In 2002 financial disclosure statements, Moran revealed that he had accepted a $50,000 loan in January 2001 from his “old friend” James Kimsey, co-founder of America Online. Moran claimed that he had repaid the loan plus 15 percent interest over a three-month period, with no accompanying quid pro quo.
In 2003 Moran suggested that America’s Jewish community bore much responsibility for the U.S. invasion of Iraq: “If it were not for the strong support of the Jewish community for this war with Iraq, we would not be doing this. The leaders of the Jewish community are influential enough that they could change the direction of where this is going, and I think they should.” Four years later, he made a similar statement about the American Israel Public Affairs Committee, a pro-Israel lobby organization.
In 2005 Moran became a member of the Out of Iraq Congressional Caucus.
In 2006, Moran, in a discussion about the Democrats’ chances of taking control of Congress that year, vowed that “when I become chairman [of a House appropriations subcommittee], I’m going to earmark the sh*t out of it.” From 2007-09, Moran’s younger brother, Brian, ran for governor of Virginia and received many campaign donations from contractors who were awaiting earmarks from Jim Moran.
In the mid-2000s, Moran, who had married a wealthy third wife, used her assets to become an active stock trader again. As of 2007, Moran had a net worth of approximately $12.7 million. In 2010, however, the couple separated and eventually divorced. By 2012, Moran’s financial disclosure report showed him owning no assets other than a money-market account worth $15,000 or less.
On September 17, 2009, when the House of Representatives voted by a 345-75 margin to defund the notoriously corrupt community organization ACORN, Moran was one of the 75 Democrats who stood with ACORN and opposed the measure.
At a 2009 political rally, Moran portrayed some of Virginia’s leading Republican figures—gubernatorial candidate Robert McDonnell, lieutenant governor candidate Bill Bolling, and attorney general candidate Ken Cuccinelli—as conservative extremists who bore striking similarities to Islamic fundamentalists. “I mean, if the Republicans were running in Afghanistan,” said Moran, “they’d be running on the Taliban ticket as far as I can see.”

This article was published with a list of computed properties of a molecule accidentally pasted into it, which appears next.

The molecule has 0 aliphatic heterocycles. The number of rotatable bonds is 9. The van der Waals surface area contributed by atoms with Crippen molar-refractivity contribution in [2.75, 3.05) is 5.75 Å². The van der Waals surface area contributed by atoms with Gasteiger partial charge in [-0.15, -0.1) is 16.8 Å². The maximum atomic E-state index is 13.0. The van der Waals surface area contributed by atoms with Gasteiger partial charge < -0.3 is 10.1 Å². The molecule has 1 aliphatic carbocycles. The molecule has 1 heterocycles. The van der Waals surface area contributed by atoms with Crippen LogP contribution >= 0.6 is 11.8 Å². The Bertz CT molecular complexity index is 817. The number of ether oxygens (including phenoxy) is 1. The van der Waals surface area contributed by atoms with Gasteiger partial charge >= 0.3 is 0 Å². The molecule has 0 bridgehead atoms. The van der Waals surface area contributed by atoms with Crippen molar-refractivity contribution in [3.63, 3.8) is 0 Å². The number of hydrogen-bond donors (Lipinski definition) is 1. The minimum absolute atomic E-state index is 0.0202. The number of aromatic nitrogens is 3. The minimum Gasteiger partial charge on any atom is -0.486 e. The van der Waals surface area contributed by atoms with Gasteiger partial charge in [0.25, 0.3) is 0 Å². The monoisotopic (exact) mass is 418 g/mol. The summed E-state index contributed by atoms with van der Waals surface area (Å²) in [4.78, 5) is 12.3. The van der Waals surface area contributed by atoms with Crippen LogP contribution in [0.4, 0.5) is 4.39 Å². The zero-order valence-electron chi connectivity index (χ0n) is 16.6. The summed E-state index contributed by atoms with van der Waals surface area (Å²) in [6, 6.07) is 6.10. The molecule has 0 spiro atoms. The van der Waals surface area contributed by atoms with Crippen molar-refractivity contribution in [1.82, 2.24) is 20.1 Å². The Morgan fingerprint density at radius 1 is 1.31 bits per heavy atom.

In 2010, the House Ethics Committee investigated Moran and several other members of the House Appropriations Defense Subcommittee for providing earmarks to companies that had donated large sums of money to their campaigns. Though the Committee ultimately cleared Moran and the others, watchdog groups such as the left-leaning Citizens for Responsibility and Ethics in Washington were not persuaded of Moran’s innocence. Their suspicions proved to be well founded, as evidenced by the fact that just a few months after the ethics investigation, a major donor to Moran and the other investigation targets pled guilty to campaign finance fraud.
In his 2011 book Throw Them All Out, Peter Schweitzer reports that Moran made stock trades based on inside information which he had gained from a meeting on September 16, 2008—during that year’s financial collapse—with then-Treasury Secretary Hank Paulson and Federal Reserve Chairman Ben Bernanke. Says Schweitzer: “September 17, 2008, was by far Moran’s most active trading day of the year. He dumped shares in Goldman Sachs, General Dynamics, Franklin Resources, Flowserve Corporation, Ecolabs, Edison International, Electronic Arts, DirecTV, Conoco, Procter & Gamble, AT&T, Apple, CVS, Cisco, Chubb, and a dozen more companies.”